She didn’t have the money but wanted to help the man she loved, so she took out a $20,000 loan and wired the money to a bank account in Dubai.
Two weeks later, the Vancouver single mom learned the man with whom she had hoped to share her future did not exist and that she had fallen prey to a romance scam.
“I was very naive,” said “Sarah,” whose real name The Province is not using to protect her family and career. “I thought everyone was honest and looking for a relationship.”
Sarah is one of thousands of Canadians fleeced by online scammers who steal their hearts and then their money.
The 49-year-old teacher met what she thought was her Prince Charming in August on the online dating site Match.com. His profile said he was Donald Andrews, 54 and a single dad from North Vancouver.
Sarah said the handsome engineer seemed well-educated and family-oriented, with a stable career.
The pair communicated via email, then by daily phone conversations. They weren’t able to meet in person, he said, because he had to fly to the United Arab Emirates for three months to install a power plant.
Sarah started developing feelings for him. He, too, said he was falling for her. “I thought I was in love with him,” she said. “I thought I had found the right person after searching for so long. He was a gift.”
Things changed after Sarah told him she was in love with him; that’s when the scammer made his move. He asked to borrow $20,000, claiming he had run out of funds and needed to pay his workers.
Sarah told him to ask his family or relatives, but he said he had none. He also claimed his assets were frozen from a nasty divorce.
“I was begging him to find other resources,” recalled Sarah. “I couldn’t spare that money, but he knew exactly what to do.”
At her request, he sent her “proof,” including copies of his alleged work contract and return plane ticket to Vancouver. He cried on the phone. He promised to repay her in November and made her feel guilty for doubting him.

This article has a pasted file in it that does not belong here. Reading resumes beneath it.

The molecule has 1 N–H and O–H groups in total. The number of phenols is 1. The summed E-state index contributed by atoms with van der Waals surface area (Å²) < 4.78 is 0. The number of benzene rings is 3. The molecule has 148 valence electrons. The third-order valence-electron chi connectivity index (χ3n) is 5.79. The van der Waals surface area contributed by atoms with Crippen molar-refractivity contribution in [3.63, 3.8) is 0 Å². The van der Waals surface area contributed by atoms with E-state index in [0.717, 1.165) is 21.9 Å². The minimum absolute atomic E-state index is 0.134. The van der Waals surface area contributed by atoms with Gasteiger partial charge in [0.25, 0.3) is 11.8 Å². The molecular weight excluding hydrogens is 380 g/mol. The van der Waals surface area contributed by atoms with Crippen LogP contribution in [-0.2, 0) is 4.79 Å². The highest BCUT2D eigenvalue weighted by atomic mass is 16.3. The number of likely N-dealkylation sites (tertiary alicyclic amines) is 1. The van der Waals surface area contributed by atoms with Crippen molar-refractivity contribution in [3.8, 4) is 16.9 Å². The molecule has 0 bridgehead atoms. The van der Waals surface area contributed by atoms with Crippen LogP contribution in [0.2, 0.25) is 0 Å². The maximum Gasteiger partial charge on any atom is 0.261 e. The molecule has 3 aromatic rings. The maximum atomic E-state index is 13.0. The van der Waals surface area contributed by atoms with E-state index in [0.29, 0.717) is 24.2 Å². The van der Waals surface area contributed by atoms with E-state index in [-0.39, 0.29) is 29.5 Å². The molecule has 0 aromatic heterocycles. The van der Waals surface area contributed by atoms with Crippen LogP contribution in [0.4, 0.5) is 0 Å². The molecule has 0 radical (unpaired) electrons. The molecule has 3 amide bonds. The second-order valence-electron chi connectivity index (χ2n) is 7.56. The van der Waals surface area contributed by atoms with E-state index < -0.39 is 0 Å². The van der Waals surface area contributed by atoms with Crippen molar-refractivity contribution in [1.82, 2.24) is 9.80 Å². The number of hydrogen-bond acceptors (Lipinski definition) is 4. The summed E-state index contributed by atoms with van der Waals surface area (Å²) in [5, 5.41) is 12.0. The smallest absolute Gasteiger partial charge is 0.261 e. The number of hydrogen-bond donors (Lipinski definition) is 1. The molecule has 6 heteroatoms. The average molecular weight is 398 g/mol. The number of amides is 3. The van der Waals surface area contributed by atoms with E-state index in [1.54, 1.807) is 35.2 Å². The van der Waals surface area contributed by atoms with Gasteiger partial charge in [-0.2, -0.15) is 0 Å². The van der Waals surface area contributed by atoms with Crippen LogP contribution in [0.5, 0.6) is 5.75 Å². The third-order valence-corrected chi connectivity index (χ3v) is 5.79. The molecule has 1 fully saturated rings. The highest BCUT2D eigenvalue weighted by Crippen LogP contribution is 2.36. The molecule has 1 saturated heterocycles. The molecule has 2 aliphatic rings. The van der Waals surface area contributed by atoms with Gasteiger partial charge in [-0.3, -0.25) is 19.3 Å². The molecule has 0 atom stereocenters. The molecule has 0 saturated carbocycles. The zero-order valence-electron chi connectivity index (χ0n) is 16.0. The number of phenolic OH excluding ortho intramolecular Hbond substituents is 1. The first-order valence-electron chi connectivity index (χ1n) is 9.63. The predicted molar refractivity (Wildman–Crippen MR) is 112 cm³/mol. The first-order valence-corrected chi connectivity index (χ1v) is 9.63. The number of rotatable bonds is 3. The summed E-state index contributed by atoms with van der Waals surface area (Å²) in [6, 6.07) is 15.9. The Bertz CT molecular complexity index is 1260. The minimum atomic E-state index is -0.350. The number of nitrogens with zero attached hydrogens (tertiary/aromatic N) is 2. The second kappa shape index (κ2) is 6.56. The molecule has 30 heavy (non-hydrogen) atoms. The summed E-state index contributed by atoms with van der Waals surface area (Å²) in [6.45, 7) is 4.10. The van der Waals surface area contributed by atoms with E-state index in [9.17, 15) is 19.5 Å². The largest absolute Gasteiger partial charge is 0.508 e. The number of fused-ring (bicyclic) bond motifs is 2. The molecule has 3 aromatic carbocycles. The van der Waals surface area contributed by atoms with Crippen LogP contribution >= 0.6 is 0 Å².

On Oct. 31, Sarah succumbed, taking out a $20,000 loan and wiring the money to Dubai.
Afterwards, the seeds of suspicion planted in her mind, Sarah began pressing him harder, asking for a recent photo at his job site. But “he kept saying our love was enough, that I didn’t need proof.”
Later, he asked her to wire $3,000 to Nigeria to cover hotel costs — another red flag. Later, she discovered his love letters to her were copied from an online website.
In December, she reported the incident to authorities.
“I was crying lots. I was heartbroken, and angry at him for misusing me and my child,” said Sarah, who is sharing her story so others can learn from her mistake.
In 2014, nearly 1,000 Canadians lost more than $13.8 million to romance scams, one of the most lucrative scams in Canada, according to the Canadian Anti-Fraud Centre. The average dollar loss per victim was just over $14,000.
Since 2010, victims have lost more than $66 million.
Most victims were in their 50s, followed by people in their 60s. Females were more likely to be victimized than men.
Catherine Ludgate, who hosts fraud prevention workshops for Vancity credit union, said romance scams work well because they play on emotion, not reason.
“It’s not that (victims) are gullible or naive,” she said. “We all want to believe in the power of love and hope for loving relationships in our lives.”
The scammers are pros who’ll work quickly to build an intimate relationship with a mark, relying on the intoxication of an early-stage romance to prey on the victim.
She said the thieves are usually overseas and are difficult to track down and prosecute.
Sarah said she had been told by police that the scammer, who does not live in Canada, was untraceable. Her money is likely lost for good. Match.com said it was looking into the incident.
In hindsight, there were many warning signs, said Sarah. But she was naive and blinded, almost brainwashed: “You think you’re in love. My mind got a little dreamy, and I wasn’t altogether there. The clarity wasn’t there.”
Some tips on protecting yourself from a romance scam:
• Do not send money or give personal information to anyone you don’t know and trust.
• Think twice about sending money to someone you have only recently met online and haven’t met in person.
• Be wary if someone asks for too much personal information too soon, or asks for money early in a relationship.
• Try verifying someone is who they say they are by looking for an online footprint. Look them up on social media, or through Google to see what pops up. This is not foolproof, as some scammers set up entire false websites or profiles.
• Cut and paste part of their online profile on Google to see what else pops up. Many scammers steal profiles from other sites.
• Seeking a second opinion from a friend or relative can be helpful.